Several years ago I wrote a post titled Differentiation in the Elementary Music Classroom. It was one of my first experiences providing leveled worksheets for my students that would be appropriate for their varying levels. Today’s post takes this a step further.
Each time my students complete a worksheet in class, a few students finish before the others. Rather than let them goof off, I try to provide a flashcard match or simple game they can work on independently while I help other students. This idea blossomed into a new differentiation technique. Why not create leveled packets? Students can work at their own pace and each level is slightly more challenging than the last.
Let’s use half note practice as an example. This scenario assumes that students know quarter notes, paired eighth notes, quarter rests, and half notes. Using known song material, all students would start with a 16-beat song with laminated flashcards cut into 4-beat phrases. Students put them in order to match the song and check their work. I highly recommend creating color-coded packets. Post the song order or color codes students should follow.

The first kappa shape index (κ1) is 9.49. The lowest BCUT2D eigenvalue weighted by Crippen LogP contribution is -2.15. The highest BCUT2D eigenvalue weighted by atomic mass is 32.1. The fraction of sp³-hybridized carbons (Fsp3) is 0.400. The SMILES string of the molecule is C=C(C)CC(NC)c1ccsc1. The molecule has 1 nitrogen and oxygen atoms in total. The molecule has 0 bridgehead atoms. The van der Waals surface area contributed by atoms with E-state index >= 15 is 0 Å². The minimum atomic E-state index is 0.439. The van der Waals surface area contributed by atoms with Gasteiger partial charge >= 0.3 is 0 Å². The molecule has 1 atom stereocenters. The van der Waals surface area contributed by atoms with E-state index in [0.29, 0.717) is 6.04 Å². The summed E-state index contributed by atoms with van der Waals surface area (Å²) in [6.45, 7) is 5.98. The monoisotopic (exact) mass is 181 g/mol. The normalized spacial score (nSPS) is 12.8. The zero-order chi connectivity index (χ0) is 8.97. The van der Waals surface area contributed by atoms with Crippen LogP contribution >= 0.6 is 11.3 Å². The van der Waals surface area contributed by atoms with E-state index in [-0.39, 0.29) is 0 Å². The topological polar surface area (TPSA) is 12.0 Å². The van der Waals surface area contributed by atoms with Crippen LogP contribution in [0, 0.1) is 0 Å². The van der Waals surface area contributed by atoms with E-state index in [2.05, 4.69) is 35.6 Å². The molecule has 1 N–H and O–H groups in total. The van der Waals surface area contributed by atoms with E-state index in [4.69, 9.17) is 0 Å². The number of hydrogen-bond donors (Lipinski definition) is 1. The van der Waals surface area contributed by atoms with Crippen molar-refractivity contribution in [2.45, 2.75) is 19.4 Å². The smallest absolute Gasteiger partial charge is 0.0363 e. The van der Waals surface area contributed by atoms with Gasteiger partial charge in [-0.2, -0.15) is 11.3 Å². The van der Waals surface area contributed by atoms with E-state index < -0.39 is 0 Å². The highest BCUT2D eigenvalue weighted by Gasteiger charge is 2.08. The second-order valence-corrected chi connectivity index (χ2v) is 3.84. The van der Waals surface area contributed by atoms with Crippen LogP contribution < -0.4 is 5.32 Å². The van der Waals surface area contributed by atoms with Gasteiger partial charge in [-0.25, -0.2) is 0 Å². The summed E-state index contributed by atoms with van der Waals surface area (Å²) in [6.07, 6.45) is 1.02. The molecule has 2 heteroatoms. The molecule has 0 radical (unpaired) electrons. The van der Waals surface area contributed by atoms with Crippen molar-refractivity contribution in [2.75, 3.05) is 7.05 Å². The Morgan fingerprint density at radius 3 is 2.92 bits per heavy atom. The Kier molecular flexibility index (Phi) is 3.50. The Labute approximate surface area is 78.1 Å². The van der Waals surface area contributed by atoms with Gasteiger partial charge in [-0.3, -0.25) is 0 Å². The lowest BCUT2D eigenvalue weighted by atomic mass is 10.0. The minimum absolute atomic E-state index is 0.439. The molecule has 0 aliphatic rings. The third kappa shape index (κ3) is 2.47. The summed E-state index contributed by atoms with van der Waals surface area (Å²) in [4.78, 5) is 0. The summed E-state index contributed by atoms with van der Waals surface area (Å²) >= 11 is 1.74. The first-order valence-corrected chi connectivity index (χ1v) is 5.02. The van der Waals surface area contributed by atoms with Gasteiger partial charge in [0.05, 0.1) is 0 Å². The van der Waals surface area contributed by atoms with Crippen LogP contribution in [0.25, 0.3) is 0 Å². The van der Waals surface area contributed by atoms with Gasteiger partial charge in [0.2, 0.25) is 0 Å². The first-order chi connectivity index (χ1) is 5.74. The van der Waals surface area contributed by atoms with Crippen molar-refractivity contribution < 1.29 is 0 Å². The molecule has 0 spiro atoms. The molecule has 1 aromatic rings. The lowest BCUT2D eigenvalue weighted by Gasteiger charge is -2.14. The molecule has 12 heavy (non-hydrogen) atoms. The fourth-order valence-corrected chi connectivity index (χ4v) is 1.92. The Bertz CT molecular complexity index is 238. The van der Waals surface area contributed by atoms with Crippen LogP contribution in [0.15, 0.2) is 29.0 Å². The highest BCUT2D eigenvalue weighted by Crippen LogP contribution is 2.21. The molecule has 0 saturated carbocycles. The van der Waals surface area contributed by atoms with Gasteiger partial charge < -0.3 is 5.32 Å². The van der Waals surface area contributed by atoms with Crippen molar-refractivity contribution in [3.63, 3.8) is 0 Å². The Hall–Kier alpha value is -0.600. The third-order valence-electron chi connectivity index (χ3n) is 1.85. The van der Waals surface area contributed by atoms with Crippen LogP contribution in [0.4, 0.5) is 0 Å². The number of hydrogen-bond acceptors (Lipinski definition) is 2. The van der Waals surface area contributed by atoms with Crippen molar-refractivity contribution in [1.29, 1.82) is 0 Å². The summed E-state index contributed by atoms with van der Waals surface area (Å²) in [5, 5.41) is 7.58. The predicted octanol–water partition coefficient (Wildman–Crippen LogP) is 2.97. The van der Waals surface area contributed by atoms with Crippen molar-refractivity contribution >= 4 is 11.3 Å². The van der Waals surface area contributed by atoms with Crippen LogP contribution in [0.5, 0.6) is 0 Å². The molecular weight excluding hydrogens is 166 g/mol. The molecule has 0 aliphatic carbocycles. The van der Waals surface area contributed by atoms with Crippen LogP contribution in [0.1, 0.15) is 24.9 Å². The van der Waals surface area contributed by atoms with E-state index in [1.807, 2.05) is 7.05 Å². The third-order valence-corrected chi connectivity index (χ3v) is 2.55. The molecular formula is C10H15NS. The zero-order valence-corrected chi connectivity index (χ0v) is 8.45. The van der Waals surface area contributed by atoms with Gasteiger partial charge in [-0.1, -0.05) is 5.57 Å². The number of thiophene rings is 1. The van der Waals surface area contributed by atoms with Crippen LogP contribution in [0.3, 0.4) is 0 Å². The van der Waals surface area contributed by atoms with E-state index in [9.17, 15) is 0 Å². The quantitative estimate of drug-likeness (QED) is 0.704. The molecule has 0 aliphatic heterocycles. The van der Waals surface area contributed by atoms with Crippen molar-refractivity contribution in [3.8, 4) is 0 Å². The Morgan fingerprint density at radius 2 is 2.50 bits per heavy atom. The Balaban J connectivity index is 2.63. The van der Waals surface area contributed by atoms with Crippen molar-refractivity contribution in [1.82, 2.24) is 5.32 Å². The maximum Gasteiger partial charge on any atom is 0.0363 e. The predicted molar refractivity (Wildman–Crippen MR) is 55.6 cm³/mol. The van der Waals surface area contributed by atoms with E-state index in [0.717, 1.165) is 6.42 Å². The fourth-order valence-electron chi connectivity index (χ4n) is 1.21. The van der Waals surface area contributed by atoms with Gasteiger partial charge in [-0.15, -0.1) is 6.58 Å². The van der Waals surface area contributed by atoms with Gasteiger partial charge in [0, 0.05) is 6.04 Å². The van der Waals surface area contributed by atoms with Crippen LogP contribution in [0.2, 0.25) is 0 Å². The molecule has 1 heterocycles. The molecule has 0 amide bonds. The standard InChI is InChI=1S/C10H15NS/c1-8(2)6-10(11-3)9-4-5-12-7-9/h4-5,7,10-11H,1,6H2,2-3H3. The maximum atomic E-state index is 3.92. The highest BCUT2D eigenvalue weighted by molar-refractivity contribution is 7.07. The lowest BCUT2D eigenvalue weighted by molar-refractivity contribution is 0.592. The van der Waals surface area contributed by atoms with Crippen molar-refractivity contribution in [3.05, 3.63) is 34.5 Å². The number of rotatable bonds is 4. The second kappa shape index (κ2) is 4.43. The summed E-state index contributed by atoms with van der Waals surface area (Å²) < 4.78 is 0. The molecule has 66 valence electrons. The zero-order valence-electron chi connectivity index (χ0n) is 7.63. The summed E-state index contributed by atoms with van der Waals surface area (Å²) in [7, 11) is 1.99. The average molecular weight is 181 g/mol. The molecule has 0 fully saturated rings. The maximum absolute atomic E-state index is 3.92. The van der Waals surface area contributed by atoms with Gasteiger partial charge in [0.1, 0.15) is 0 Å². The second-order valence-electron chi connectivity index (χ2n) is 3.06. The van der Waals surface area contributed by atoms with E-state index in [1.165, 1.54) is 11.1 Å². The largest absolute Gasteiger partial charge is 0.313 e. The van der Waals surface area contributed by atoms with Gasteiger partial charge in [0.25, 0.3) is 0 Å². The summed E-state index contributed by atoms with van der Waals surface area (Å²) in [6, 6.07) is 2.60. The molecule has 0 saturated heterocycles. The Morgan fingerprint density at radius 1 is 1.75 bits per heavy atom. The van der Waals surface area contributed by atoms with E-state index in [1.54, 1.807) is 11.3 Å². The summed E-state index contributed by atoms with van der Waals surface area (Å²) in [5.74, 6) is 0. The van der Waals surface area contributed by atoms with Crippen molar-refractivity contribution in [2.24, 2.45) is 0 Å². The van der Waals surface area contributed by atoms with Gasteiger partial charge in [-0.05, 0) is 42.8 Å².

Checking Their Work
There’s only one of you and many more of them, so you may consider preparing manila folders with “answer sheets” inside. After they put the flashcards in order, they may check their own answers or have a friend check for them. If any flashcards are out of order, students should choose another packet in the same color/level. In this way, they only move up a level when they’ve mastered the previous level.
A few 16-beat songs appropriate for Level 1 include I See the Moon, Sea Shell, and Let Us Chase the Squirrel. You might choose to cut these into 4-beat phrases or create another level by cutting one song into 2-beat phrases.
Level 2 may include Yellow Bird and Who’s That Tapping at the Window. Both of these can be written out completely, or you could include the repeat signs for an added challenge! These songs can be cut into 2-beat phrases or 4-beat phrases.
Just be sure to use songs that your students know very well.
Hint: Be sure to cut the flashcards about the same size so students don’t try to “piece” them together like a puzzle. Cut after the bar lines and make each phrase the same number of beats.